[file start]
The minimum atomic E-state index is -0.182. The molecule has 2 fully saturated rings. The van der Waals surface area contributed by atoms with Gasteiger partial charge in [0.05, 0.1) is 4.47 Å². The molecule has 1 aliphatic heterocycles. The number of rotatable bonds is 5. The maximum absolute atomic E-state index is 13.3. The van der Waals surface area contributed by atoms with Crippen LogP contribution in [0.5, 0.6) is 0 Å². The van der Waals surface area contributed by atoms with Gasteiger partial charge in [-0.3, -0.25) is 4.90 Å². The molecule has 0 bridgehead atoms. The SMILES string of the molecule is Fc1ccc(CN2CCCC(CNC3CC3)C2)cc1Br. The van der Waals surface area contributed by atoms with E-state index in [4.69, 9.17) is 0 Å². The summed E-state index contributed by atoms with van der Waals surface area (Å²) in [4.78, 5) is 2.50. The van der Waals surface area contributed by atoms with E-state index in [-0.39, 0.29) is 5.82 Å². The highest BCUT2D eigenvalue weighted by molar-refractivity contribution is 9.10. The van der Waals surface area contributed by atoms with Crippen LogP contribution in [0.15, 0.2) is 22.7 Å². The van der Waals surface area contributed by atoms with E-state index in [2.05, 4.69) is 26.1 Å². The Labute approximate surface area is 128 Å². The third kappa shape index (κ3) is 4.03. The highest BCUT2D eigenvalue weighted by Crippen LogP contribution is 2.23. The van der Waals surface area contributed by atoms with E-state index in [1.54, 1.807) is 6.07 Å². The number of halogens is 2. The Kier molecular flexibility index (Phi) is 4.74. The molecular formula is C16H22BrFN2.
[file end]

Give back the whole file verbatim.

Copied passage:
The minimum atomic E-state index is -0.182. The molecule has 2 fully saturated rings. The van der Waals surface area contributed by atoms with Gasteiger partial charge in [0.05, 0.1) is 4.47 Å². The molecule has 1 aliphatic heterocycles. The number of rotatable bonds is 5. The maximum absolute atomic E-state index is 13.3. The van der Waals surface area contributed by atoms with Crippen LogP contribution in [0.5, 0.6) is 0 Å². The van der Waals surface area contributed by atoms with Gasteiger partial charge in [-0.3, -0.25) is 4.90 Å². The molecule has 0 bridgehead atoms. The SMILES string of the molecule is Fc1ccc(CN2CCCC(CNC3CC3)C2)cc1Br. The van der Waals surface area contributed by atoms with E-state index in [4.69, 9.17) is 0 Å². The summed E-state index contributed by atoms with van der Waals surface area (Å²) in [4.78, 5) is 2.50. The van der Waals surface area contributed by atoms with E-state index in [-0.39, 0.29) is 5.82 Å². The highest BCUT2D eigenvalue weighted by molar-refractivity contribution is 9.10. The van der Waals surface area contributed by atoms with Crippen LogP contribution in [0.15, 0.2) is 22.7 Å². The van der Waals surface area contributed by atoms with E-state index in [2.05, 4.69) is 26.1 Å². The Labute approximate surface area is 128 Å². The third kappa shape index (κ3) is 4.03. The highest BCUT2D eigenvalue weighted by Crippen LogP contribution is 2.23. The van der Waals surface area contributed by atoms with E-state index in [1.54, 1.807) is 6.07 Å². The number of halogens is 2. The Kier molecular flexibility index (Phi) is 4.74. The molecular formula is C16H22BrFN2.